The Evening Standard reports that business leaders see a large Conservative majority in the forthcoming election as a good way to “soften” Brexit. One can see why this sounds plausible. Unfortunately, it’s complete twaddle.
With all due respect, business leaders are not exactly renowned for their political nous. Business leaders confidently predicted that “Remain” would win the EU referendum. Business leaders confidently predicted that Trump would crash and burn in a landslide electoral defeat. Business and politics are very different disciplines, with very different skill sets. History is full of politicians imagining that they will become geniuses at business, only to fail spectacularly (remember Reggie Maudling?); and of businessmen being brought into political office to give some much-needed business discipline to the woolly world of politics, only to find themselves left as fish out of water (a long list from Eric Geddes to Digby Jones).
But one can see why the Conservative Party has gone into overdrive to assure business leaders that a Conservative landslide might mean “softer” Brexit. The Conservative Party has not been lacking in donations over the last two years of this Parliament. But it has had nothing like the £106 million in declared donations made in 2011-15, ahead of the last election. Accordingly, the Conservatives do not seem to have the large “war chest” available to them ahead of the last election; and funding this snap election will presumably depend on persuading a series of donors – mostly drawn from business leaders – to invest in the party’s machinery. Yet as the EU referendum campaign made very clear, Britain’s business leaders remain overwhelmingly pro-Remain – with the exception of those working in hedge funds or other forms of speculation that thrive on instability and fluctuation. So there is an all too obvious motive for the government to put some form of spin on events, as to why a large majority for a party embracing Brexit, which asks for a mandate to aggressively pursue Brexit, might not actually sound as harmful to the very business leaders who most fear Brexit.
So how true is this? Conservative Party selection contests would suggest it’s something of a fairy tale. Byron Criddle’s landmark work on candidates and selection contests offers some clues on the Conservative Party’s direction of travel. Over the last 20-30 years, Conservative Associations have become increasingly Eurosceptic, with the result that any serious Conservative aspirant to a winnable seat usually needs to be a tub-thumpingly confident Brexiteer – or at least, to send out the right “dog whistles” to their selection meeting. It’s one of the reasons why several Conservative MPs like Alan Mak found themselves at odds with members of their associations last year, publicly coming out for Remain whilst party activists complained of having been distinctly assured of a Leave pledge at a selection meeting only a year earlier.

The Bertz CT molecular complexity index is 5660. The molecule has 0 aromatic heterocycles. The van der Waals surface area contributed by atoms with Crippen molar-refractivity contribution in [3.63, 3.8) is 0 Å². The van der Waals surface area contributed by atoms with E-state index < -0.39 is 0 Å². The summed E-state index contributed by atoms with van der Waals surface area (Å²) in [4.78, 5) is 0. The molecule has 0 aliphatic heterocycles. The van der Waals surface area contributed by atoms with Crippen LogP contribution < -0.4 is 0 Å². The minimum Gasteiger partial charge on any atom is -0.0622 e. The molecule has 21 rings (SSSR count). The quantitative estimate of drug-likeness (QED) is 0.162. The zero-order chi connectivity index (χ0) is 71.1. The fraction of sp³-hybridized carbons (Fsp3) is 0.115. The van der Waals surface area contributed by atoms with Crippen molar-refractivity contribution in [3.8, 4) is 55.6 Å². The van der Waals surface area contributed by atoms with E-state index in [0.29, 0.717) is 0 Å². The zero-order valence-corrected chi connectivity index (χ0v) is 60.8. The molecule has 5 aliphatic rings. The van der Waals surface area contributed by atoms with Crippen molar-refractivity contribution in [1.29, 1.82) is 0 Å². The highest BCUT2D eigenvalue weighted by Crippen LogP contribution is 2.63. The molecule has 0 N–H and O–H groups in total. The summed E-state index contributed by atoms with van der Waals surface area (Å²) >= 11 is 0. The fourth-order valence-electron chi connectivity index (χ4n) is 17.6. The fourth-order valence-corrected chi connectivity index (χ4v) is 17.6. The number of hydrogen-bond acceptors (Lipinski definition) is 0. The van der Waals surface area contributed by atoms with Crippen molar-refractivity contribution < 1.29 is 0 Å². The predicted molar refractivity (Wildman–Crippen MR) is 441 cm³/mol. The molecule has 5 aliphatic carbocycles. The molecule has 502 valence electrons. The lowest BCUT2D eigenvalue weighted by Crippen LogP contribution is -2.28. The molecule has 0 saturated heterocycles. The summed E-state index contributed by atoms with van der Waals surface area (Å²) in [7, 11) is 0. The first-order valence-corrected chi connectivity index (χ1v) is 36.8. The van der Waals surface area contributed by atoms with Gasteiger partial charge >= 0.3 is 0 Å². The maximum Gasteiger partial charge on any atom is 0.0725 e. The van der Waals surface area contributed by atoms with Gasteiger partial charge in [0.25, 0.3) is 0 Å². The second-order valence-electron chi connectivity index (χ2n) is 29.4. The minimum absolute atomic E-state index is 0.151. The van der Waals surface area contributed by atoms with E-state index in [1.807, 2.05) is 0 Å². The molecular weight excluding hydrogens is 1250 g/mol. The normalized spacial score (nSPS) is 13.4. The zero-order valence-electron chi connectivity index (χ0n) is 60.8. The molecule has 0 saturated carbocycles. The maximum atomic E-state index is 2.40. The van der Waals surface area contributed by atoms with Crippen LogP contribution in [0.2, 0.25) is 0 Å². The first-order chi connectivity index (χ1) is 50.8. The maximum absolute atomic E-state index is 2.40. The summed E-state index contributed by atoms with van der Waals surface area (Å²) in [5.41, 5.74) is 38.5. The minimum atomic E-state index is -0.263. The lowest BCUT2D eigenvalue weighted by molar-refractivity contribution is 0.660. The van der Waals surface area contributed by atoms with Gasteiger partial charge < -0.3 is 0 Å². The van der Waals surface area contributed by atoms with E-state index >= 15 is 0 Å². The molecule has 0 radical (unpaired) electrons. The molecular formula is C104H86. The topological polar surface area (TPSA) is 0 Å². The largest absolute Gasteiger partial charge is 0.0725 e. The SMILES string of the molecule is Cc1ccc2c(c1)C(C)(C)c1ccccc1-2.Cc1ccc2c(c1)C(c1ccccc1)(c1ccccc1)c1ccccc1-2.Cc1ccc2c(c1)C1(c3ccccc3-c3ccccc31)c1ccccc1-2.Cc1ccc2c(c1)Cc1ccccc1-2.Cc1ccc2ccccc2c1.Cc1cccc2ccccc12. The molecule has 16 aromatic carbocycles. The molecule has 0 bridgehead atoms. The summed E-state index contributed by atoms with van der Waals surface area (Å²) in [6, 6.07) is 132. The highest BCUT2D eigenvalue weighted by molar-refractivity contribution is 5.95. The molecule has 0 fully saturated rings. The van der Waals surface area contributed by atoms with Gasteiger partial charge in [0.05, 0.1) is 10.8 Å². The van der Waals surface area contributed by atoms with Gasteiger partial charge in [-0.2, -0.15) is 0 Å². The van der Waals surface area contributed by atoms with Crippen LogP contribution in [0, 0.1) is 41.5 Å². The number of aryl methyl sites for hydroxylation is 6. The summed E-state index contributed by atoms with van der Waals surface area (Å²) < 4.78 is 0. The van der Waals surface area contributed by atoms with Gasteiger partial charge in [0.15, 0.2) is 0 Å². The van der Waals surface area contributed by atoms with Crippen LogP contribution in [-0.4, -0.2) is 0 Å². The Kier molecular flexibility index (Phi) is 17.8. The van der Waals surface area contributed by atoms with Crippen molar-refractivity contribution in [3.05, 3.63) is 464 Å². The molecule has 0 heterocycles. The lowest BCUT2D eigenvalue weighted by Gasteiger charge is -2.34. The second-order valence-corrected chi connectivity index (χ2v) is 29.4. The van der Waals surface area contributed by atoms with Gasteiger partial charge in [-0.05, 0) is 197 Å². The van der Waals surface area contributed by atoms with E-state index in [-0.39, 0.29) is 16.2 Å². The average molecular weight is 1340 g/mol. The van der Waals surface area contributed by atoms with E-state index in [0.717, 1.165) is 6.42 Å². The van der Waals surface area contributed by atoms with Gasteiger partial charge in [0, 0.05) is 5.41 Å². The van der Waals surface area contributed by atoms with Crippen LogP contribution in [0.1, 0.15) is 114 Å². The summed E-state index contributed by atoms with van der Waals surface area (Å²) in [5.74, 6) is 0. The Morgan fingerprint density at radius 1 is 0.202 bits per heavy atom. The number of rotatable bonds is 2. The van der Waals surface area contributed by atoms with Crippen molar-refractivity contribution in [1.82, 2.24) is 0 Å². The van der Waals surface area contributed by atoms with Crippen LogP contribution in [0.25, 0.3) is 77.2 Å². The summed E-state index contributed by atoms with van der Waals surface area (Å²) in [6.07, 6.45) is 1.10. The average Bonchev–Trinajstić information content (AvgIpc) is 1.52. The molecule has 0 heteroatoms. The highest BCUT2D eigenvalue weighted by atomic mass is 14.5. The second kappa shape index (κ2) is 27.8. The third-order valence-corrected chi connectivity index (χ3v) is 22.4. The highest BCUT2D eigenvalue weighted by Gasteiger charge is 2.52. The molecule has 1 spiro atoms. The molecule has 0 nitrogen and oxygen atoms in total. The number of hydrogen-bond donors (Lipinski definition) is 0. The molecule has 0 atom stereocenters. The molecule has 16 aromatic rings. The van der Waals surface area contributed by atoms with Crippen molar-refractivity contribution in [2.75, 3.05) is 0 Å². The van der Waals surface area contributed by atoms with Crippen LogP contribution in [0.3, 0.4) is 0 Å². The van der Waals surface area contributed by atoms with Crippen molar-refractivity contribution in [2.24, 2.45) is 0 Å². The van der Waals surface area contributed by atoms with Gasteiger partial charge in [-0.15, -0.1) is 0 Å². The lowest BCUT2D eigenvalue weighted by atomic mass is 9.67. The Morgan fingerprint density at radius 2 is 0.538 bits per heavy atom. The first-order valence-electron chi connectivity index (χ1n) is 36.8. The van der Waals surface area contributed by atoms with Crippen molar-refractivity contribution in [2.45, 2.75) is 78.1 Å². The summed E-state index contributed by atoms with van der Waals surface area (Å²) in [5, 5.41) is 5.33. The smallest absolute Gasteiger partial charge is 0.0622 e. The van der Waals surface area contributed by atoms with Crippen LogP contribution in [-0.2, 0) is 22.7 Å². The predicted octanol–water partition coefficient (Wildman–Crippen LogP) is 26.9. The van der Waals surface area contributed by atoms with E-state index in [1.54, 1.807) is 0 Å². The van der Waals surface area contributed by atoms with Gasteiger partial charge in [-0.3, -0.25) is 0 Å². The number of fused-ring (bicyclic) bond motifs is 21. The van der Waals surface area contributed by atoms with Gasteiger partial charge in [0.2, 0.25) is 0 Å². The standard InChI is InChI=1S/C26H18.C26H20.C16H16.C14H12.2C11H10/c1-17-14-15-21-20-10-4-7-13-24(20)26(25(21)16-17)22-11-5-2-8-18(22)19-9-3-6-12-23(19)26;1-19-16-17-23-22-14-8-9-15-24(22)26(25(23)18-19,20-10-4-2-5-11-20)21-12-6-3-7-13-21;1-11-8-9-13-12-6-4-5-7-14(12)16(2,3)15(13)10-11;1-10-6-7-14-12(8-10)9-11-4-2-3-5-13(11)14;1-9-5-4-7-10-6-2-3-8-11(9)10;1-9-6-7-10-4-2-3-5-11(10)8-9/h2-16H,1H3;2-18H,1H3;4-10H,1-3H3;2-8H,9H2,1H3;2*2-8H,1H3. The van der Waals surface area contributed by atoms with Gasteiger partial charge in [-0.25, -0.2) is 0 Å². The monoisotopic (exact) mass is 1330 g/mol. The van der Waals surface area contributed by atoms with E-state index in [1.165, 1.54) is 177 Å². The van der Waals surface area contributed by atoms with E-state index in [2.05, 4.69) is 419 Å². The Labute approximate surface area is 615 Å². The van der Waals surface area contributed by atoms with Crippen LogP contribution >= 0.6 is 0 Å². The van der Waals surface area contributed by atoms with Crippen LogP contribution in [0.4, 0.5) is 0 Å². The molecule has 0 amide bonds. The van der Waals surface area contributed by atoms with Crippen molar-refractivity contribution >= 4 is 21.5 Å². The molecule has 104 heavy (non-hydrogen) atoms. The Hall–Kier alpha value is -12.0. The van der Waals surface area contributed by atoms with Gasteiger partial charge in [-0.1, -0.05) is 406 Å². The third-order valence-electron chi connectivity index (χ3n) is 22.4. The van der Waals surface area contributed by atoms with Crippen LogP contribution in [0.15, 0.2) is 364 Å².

Keen observers of the Conservative backbenches have watched each parliamentary intake since 1992 become steadily more Eurosceptic, with the result that some members of the Class of 2010 and Class of 2015 hold views on Europe that would have had them expelled from the party only a decade earlier. This pattern of increasing Euroscepticism in Tory candidate selections shows no sign of abating.
Indeed, the European issue among Conservative MPs is very much a generational divide, with many of the most ardent pro-Europeans like Sir Nicholas Soames and Ken Clarke being some of the party’s oldest and longest-standing MPs. It is no coincidence that the one Conservative MP to have voted against triggering Article 50 is now the Father of the House
Of course, it is possible that with the Conservative Party’s central HQ taking sweeping powers to adopt last-minute candidates for this snap election, that they will somehow buck the trend of the last three decades, and install a run of pro-European candidates in previously-unwinnable seats, and will coast to victory, providing the Commons with a more rational and balanced approach, to replace the rabidly ideological “Leave at all costs” tendencies of the party’s right wing. But I wouldn’t bet the bank on that. It sounds more likely that the government is hoping the political gullibility of business leaders will make them blithely accept that voting for what is increasingly looking like a hard Brexit will somehow magically deliver a soft Brexit. There is simply no logic to this – it flies in the face of all the available evidence from the last three decades.